I'm hoping to avoid spoilers for those who haven't seen Season Three, Episode 1 of the BBC's reboot of the Sherlock Holmes franchise, but smart people will figure it out anyway, so read at your own risk.
According to the show mythology, it's been two years since Sherlock plunged from the top of St. Bart's. Has it really been that long?
I've lost track of time. The span between my sociopathic detective's jump and the airing of The Empty Hearse, was, for me, an eternity of slow-burning anxiety that one or both stars (or God-forbid, the writers) would die pursuing other projects, and I'd never know for sure if or how Sherlock survived.
TT: It might be argued that Benedict Cumberbatch and Martin Freeman exposing themselves on other projects was good sense for their acting careers, but it should not be argued in front of me as it could result in a serious throat injury. I boycotted Firefly because it pulled Joss Whedon away from Buffy the Vampire Slayer and Angel and all three died as a result. My loyalty is fierce, but it must be reciprocated. It could also be argued that neither the presence of BC nor the direction of J.J. Abrams could save Star Trek: Into Darkness from a fatal case of the utterly predictable, so BC should have stayed at Baker Street where his snark makes me happy. As I am boycotting The Hobbit for numerous reasons, including the delay in new Sherlock episodes, I won't comment on the wisdom of MF's decision.
Back to Sherlock.
I haven't decided if the writers cheated. This is a huge issue for me. My suspension of disbelief is well-exercised, and I can give a lot of slack to those who have appeased me in the past, but they walked that line pretty close last night. Was the truth revealed? It was plausible, but hardly satisfying. I don't mind the writers not telling me the truth (yet), as long as a truth exists (and I hear it eventually). I find the current solution rather machina ex deus, and not at all as big a role for Molly Hooper as I was led to expect (an expectation that remains possible considering Sherlock's treatment of her on his return). In short, I'm not convinced I've been given all the facts, and I'm really hoping I'm right.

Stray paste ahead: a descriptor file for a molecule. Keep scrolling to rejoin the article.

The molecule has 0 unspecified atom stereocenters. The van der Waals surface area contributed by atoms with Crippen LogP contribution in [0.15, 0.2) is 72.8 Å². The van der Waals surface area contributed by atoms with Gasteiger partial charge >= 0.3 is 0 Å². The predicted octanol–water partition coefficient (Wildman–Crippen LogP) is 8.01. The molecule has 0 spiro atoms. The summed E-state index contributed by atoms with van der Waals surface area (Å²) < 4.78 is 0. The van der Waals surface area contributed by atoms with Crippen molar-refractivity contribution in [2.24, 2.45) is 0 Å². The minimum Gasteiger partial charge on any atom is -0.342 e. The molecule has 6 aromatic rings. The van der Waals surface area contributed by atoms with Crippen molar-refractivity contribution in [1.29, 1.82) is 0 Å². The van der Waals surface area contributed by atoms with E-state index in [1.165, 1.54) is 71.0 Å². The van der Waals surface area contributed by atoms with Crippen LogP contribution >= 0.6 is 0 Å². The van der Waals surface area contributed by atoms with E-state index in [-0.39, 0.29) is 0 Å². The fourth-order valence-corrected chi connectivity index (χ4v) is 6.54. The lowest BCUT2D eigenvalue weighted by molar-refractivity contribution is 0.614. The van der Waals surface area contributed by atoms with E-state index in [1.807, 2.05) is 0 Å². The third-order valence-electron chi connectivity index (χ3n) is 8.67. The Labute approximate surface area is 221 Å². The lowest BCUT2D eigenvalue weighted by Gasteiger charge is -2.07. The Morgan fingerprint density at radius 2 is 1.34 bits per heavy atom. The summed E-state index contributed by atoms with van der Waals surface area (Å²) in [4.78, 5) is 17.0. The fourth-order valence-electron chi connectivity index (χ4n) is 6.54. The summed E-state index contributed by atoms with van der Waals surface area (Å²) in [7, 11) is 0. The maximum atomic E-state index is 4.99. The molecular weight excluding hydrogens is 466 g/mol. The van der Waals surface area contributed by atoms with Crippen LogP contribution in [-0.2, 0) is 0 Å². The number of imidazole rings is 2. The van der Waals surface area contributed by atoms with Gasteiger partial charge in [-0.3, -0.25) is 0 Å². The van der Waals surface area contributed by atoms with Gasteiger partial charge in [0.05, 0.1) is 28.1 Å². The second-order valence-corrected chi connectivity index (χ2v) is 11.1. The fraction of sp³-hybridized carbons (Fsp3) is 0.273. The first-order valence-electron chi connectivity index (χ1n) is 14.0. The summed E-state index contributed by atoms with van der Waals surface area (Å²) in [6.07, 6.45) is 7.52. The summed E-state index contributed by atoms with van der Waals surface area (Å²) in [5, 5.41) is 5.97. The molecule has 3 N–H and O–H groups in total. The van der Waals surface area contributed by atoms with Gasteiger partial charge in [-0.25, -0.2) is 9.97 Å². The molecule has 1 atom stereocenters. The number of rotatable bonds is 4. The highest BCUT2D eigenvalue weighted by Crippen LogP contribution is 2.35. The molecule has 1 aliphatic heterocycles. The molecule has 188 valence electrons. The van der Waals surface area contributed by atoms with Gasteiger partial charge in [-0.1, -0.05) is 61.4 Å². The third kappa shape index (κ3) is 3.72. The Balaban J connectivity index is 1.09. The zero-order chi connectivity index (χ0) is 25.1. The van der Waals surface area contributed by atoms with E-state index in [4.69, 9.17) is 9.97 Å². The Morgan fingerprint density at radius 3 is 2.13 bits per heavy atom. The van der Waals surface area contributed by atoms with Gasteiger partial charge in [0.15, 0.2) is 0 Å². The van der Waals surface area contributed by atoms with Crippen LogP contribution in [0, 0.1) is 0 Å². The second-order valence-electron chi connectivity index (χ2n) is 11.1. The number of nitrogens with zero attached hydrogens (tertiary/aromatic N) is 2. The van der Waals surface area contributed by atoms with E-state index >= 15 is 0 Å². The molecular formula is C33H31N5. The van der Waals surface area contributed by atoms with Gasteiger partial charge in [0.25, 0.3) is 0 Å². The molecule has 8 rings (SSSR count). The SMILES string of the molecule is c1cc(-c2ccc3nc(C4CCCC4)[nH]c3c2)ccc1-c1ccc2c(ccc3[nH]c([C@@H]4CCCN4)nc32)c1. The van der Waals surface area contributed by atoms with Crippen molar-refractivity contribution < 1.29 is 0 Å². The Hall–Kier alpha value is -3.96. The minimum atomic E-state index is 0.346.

TT: I am thrilled the first explanation was not all it seemed, 'cause I was ready to turn the TV off.
I must also say, as much as I love the self-absorbed Sherlock, the last three episodes have turned John from a friend and confidant to a whipping boy and lab rat. I am an extremely loyal friend, but even I have a limit of how much crap I will take before severing ties (with a complete and utter finality that earned me the name "Queen of Cut Off" in therapy class). Secretly dosing me with a fear-inducing drug to test your hypothesis, treating me like a second-rate citizen when I'm the only person who believes you, and, finally, hiding your actual "not-deadness" for two years because my grief is what makes the whole illusion real is crossing the line of acceptable friend behavior, even for a self-diagnosed sociopath.
Writers, restore some of John's dignity and worth in Sherlock's esteem, or you will lose me. You have two episodes.
Maybe three. I'm pretty loyal.